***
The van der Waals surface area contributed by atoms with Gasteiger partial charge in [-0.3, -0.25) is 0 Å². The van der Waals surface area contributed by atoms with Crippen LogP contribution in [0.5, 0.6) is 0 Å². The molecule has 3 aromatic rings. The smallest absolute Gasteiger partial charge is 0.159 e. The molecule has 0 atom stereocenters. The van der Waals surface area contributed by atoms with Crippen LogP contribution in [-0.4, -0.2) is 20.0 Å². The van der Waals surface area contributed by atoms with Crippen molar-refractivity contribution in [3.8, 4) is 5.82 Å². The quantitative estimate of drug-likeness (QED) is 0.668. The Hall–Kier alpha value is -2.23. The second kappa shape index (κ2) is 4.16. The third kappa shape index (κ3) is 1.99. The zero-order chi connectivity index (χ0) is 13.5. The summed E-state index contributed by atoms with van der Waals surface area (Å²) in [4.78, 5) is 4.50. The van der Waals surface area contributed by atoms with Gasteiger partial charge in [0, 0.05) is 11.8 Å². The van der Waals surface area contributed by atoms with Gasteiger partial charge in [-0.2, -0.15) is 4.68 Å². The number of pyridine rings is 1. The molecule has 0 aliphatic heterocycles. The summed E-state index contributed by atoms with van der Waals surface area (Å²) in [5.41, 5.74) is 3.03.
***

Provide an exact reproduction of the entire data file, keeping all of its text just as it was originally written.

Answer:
The van der Waals surface area contributed by atoms with Gasteiger partial charge in [-0.3, -0.25) is 0 Å². The van der Waals surface area contributed by atoms with Crippen LogP contribution in [0.5, 0.6) is 0 Å². The molecule has 3 aromatic rings. The smallest absolute Gasteiger partial charge is 0.159 e. The molecule has 0 atom stereocenters. The van der Waals surface area contributed by atoms with Crippen LogP contribution in [-0.4, -0.2) is 20.0 Å². The van der Waals surface area contributed by atoms with Crippen molar-refractivity contribution in [3.8, 4) is 5.82 Å². The quantitative estimate of drug-likeness (QED) is 0.668. The Hall–Kier alpha value is -2.23. The second kappa shape index (κ2) is 4.16. The third kappa shape index (κ3) is 1.99. The zero-order chi connectivity index (χ0) is 13.5. The summed E-state index contributed by atoms with van der Waals surface area (Å²) in [4.78, 5) is 4.50. The van der Waals surface area contributed by atoms with Gasteiger partial charge in [0, 0.05) is 11.8 Å². The van der Waals surface area contributed by atoms with Gasteiger partial charge in [-0.2, -0.15) is 4.68 Å². The number of pyridine rings is 1. The molecule has 0 aliphatic heterocycles. The summed E-state index contributed by atoms with van der Waals surface area (Å²) in [5.41, 5.74) is 3.03.